While the cases of Morrison and Smith sharply contrast the uniform holds of other federal appellate decisions rejecting defense witness immunity “…some of these decisions have been careful to deny the claim only with respect to the precise facts presented, e. g., United States v. Wright, supra; United States v. Alessio, supra. Furthermore, two of our decisions have explicitly left open the possibility that defense witness immunity might be required if grants of use immunity to prosecution witnesses resulted in an “unfair advantage.” United States v. Gleason, supra, 616 F.2d at 28; United States v. Lang, supra, 589 F.2d at 96-97. In light of this state of the case law, further consideration of the constitutional bases for defense witness immunity is warranted. Resort is usually made to the Sixth and Fifth Amendments.”

It is held in this case that the Sixth Amendment does not support a claim for defense witness immunity as the Sixth Amendments Compulsory Process Clause “gives the defendant the right to bring his witness to court have the witnesss non-privileged testimony heard, but does nor carry with it the additional right to displace a proper claim of privilege, including the privilege against self-incrimination.”

While the prosecutor may not prevent or discourage a defense witness from testifying, Washington v. Texas, 388 U.S. 14, 87 S.Ct. 1920, 18 L.Ed.2d 1019 (1967); United States v. Morrison, supra, it is difficult to see how the Sixth Amendment of its own force places upon either the prosecutor or the court any affirmative obligation to secure testimony from a defense witness by replacing the protection of the self-incrimination privilege with a grant of use immunity.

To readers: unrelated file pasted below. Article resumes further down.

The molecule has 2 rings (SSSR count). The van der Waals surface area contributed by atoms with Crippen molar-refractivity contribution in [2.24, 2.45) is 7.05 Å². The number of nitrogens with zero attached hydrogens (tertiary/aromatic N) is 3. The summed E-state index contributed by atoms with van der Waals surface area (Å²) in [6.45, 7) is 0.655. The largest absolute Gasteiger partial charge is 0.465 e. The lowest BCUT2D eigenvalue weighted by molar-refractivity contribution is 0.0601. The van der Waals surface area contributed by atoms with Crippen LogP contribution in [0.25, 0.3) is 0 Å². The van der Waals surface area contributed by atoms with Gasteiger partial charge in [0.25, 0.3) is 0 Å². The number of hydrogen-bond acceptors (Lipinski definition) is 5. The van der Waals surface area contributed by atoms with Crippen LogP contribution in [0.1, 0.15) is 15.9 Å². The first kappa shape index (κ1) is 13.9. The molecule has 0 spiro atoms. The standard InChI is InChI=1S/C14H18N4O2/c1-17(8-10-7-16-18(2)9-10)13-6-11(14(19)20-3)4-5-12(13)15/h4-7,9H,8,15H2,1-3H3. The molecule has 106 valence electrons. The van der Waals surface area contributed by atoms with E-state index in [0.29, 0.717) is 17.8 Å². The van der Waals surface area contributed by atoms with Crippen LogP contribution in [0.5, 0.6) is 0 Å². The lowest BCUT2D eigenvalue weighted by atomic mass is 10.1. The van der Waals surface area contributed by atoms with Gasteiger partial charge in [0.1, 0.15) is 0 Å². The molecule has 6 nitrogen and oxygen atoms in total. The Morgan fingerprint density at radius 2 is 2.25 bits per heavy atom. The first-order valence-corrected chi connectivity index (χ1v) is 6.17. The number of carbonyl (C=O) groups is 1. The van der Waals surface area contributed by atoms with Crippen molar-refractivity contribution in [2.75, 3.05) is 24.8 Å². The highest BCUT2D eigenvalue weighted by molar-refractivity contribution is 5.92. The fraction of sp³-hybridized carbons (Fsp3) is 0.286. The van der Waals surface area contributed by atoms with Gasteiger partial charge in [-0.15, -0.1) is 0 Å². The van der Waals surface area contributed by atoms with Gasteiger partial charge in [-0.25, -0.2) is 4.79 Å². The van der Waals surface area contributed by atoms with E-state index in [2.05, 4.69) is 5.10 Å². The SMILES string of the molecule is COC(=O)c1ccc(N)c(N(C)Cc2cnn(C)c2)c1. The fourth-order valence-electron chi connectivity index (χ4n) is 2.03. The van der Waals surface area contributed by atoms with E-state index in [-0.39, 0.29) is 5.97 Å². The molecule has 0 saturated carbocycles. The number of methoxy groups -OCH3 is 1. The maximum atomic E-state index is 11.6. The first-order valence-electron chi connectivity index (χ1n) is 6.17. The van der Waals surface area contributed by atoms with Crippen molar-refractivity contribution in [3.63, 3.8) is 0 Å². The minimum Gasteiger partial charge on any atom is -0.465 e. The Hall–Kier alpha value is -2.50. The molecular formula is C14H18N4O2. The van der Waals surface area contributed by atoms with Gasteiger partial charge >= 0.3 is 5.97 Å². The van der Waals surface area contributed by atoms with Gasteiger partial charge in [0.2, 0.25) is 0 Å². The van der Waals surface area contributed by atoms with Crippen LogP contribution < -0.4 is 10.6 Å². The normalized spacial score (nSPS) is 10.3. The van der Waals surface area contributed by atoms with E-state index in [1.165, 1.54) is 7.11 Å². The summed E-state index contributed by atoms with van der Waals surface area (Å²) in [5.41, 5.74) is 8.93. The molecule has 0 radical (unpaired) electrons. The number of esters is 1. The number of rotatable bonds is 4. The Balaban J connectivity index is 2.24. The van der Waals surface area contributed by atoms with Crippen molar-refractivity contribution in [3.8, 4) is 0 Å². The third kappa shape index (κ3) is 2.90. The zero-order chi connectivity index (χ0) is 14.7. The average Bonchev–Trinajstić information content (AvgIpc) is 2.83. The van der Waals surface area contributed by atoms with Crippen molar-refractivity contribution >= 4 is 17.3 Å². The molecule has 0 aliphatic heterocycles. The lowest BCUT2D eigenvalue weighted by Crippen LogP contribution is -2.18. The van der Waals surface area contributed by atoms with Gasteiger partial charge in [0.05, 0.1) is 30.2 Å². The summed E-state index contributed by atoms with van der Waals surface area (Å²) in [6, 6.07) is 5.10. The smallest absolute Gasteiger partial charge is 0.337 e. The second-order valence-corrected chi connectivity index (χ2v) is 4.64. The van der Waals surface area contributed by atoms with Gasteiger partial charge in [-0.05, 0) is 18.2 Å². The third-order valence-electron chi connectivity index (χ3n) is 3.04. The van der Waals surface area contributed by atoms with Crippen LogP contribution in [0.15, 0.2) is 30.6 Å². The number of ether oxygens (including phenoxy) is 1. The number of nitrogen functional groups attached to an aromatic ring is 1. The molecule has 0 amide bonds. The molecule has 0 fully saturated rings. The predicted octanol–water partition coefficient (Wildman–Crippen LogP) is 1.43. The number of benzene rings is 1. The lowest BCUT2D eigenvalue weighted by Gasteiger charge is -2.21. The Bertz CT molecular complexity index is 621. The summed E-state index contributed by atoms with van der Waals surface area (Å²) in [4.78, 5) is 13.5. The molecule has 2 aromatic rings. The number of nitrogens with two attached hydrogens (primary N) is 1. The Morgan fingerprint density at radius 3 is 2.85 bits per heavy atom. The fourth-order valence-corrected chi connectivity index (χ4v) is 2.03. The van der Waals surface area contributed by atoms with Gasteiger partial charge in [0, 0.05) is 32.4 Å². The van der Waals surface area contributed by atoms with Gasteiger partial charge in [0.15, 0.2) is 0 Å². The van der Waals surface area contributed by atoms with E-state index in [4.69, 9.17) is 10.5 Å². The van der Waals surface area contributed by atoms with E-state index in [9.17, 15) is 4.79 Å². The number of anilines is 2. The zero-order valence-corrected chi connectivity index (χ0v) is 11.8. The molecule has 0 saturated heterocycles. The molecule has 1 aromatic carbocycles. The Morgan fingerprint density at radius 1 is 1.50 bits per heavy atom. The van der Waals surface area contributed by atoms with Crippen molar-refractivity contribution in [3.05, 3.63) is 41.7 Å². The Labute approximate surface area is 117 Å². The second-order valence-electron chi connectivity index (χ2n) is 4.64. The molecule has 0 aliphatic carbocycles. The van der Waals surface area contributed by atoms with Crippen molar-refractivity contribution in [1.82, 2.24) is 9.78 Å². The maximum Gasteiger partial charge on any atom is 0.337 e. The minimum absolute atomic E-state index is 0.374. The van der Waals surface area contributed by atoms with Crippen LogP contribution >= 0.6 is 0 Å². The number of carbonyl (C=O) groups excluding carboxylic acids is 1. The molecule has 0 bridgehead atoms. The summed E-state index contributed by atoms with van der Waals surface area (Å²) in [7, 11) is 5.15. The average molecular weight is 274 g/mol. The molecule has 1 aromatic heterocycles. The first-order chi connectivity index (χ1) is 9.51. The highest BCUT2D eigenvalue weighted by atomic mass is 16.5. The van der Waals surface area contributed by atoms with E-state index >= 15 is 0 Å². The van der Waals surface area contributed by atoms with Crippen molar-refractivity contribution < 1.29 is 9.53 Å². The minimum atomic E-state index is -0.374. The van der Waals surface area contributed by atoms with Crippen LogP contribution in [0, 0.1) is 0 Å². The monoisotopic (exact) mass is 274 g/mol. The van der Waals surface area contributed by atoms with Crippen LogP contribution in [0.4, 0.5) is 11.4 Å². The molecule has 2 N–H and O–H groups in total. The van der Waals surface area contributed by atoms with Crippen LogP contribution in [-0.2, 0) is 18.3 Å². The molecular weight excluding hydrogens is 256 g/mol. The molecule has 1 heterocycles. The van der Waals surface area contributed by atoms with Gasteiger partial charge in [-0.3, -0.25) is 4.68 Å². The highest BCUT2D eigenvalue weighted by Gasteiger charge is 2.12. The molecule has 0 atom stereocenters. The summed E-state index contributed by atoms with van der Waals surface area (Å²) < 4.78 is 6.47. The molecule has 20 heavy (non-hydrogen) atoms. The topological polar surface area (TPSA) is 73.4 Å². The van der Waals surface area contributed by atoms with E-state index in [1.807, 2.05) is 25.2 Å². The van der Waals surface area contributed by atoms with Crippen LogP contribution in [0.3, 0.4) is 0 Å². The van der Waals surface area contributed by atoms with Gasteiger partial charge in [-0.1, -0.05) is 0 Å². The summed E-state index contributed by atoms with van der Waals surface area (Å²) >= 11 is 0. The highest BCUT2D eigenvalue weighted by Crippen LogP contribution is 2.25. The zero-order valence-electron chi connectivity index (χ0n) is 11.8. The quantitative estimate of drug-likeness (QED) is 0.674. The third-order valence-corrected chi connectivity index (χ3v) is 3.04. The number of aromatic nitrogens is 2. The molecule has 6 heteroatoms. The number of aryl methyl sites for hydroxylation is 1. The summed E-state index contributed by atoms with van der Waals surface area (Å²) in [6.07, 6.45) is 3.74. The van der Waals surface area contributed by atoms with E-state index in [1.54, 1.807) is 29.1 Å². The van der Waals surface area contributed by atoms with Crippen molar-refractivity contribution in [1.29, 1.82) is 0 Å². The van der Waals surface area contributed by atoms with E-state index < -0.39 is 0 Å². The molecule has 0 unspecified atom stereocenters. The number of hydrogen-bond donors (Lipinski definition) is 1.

There is stated to be a more plausible basis for defense witness immunity “in the more general and perhaps developing requirement of basic fairness protected by the Fifth Amendments Due Process Clause. The appeal to constitutionally protected fairness proceeds from two basic arguments. First, as this Circuit hinted in Gleason and Lang, unfairness may inhere in some situations because the Governments grant of use immunity to its witnesses affords it an advantage over the defendants ability to present a defense. Secondly, to the extent that a trial is viewed as a search for the truth, denial of defense witness immunity may in some circumstances unfairly


The work of Weingarten and Heberlig (2006) entitled: “The Defense Witness Immunity Doctrine: The Time Has Come to Give it Strength to Address Prosecutorial Overreaching”

published in the American Criminal Law Review states that a trend in federal white collar criminal prosecutions that is disturbing “is the governments manipulation of immunity grants and charging decisions to make exculpatory witnesses unavailable to the defendant at trial. In the typical corporate fraud case, after a comprehensive investigation in which the government interviews many corporate executives, the government builds its case against the Chief Executive Officer or other senior corporate executives who are the ultimate targets of the investigation on the testimony of a witness it has immunized through please agreements, informal immunity or non-prosecution agreements, or statutory immunity orders.” (Weingarten and Heberlig, 2006)